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How'd Minnesota stadiums/arenas do in ESPN's food-safety rankings?

The brand-new "People's Stadium" could probably do a better job preparing the people's food.

The brand-new "People's Stadium" could probably do a better job preparing the people's food. Anthony Souffle

Not great!

On Thursday, ESPN's Outside the Lines investigative team published a report that ranked 111 North American stadiums, arenas, and ballparks by the rate of food-safety violations they've received.

Not one of Minnesota's major sports venues -- U.S. Bank Stadium, Target Field, Target Center, Xcel Energy Center -- managed to crack the least-violating half of the rankings. That said, 73 of the complexes recorded good or better violation rates than their surrounding communities, including Target Center and Xcel, and only nine of 'em had worse rates. So, as you bite into your $43 hot dog and sip your $91 beer, rest easy knowing they're not especially unclean.

The worst violator? Charlotte, North Carolina's Spectrum Center, home of the NBA's Hornets (92 percent rate). The most compliant? Oakland, California's Oracle Arena, home of the NBA's Warriors (1 percent rate). Click here to see the entire list, which was compiled using 16,000-plus inspection reports from local health departments. 

Here's a rundown of the Twin Cities venues analyzed by ESPN. 

U.S. Bank Stadium

High-level violations: 59 percent (90th highest out of 111 venues)

Notable violations (2017): In an area that lacked water for an entire day, employees repeatedly asked supervisors for water, but the issue was not fixed resulting in hand-washing violations; walk-in cooler temperature nine degrees too warm; employees preparing food while not wearing gloves and hairnets.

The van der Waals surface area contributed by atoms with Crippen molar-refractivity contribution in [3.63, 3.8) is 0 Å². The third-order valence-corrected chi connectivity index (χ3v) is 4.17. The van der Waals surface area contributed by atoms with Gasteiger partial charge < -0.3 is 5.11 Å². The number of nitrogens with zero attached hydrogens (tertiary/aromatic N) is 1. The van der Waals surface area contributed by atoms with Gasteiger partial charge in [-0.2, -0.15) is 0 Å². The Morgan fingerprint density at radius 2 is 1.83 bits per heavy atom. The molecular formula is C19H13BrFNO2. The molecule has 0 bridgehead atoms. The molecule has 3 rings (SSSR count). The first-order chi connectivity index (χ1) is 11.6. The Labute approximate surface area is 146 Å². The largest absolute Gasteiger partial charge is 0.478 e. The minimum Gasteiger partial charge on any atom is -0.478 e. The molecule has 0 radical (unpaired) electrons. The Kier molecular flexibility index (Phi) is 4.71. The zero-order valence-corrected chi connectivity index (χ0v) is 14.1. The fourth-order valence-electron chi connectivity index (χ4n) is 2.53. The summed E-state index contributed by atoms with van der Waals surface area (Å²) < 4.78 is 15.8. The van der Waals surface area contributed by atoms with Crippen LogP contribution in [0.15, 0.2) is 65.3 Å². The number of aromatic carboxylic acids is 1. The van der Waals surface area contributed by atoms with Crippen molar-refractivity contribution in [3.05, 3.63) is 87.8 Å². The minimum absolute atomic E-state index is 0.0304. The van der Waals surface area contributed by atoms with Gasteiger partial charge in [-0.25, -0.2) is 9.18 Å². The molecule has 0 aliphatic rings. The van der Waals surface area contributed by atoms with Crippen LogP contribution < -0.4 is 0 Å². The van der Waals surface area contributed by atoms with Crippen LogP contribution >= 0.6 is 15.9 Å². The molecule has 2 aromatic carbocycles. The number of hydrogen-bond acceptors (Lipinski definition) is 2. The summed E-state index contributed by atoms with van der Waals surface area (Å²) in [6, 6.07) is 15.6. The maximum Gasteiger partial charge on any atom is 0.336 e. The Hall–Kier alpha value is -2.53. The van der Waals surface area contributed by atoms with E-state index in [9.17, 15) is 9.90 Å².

Response: "Food safety is a top priority and fundamental to our business," reads a statement from Aramark, the stadium's concessionaire. "Any items noted during an inspection are quickly addressed and corrected... we hold ourselves accountable for providing this vital assurance to our customers and consumers."

Target Field

High-level violations50 percent (79th)

Notable violations (2016-'17): Failure to control "insects, rodents and other pests" in the main commissary; food being held too long at improper temperatures at the Carew Buffet; concession workers failing or improperly washing hands. 

Response: "Food safety at Target Field and the health and safety of Twins fans is a top priority," reads a statement from Delaware North, the ballpark's concessionaire. "Our managers work closely with health inspectors and immediately begin addressing and correcting any issues. We are committed to continuing to meet health department standards to ensure the safety of our guests."

Target Center

High-level violations: 48 percent (72nd)

Notable violations (2016-'17): Food being held at improper temps in suites; improper recording of food workers experiencing "diarrhea or vomiting"; failure to control "insects, rodents and pests" in the main kitchen.

Response: "At every event held at Target Center, our primary focus is always directed toward the safety of our guests, and a key component of that focus is on the safety of our food and beverage," reads a statement provided by Levy, the arena's concessionaire. "We work closely with the local health department and third-party industry-leading sanitation experts to ensure that we are in strict accordance with all health code regulations and guidelines, and immediately address and correct any issues once identified."

Xcel Energy Center 

High-level violations: 43 percent (65th)

Notable violations (2016-'17): Mouse droppings in a pantry; an employee tasting zucchini while cooking and handling food without washing hands; under-cooked roast beef and duck. 

Response: "The safety and well-being of our guests is our number one priority," reads a statement from the arena's PR team. "Levy, our food and beverage partner, works diligently with the local health department and employs third-party sanitation experts to ensure a safe environment for our guests. Any time a concern is identified, we immediately work with Levy to correct it and welcome the health department to return to confirm that we are in full compliance."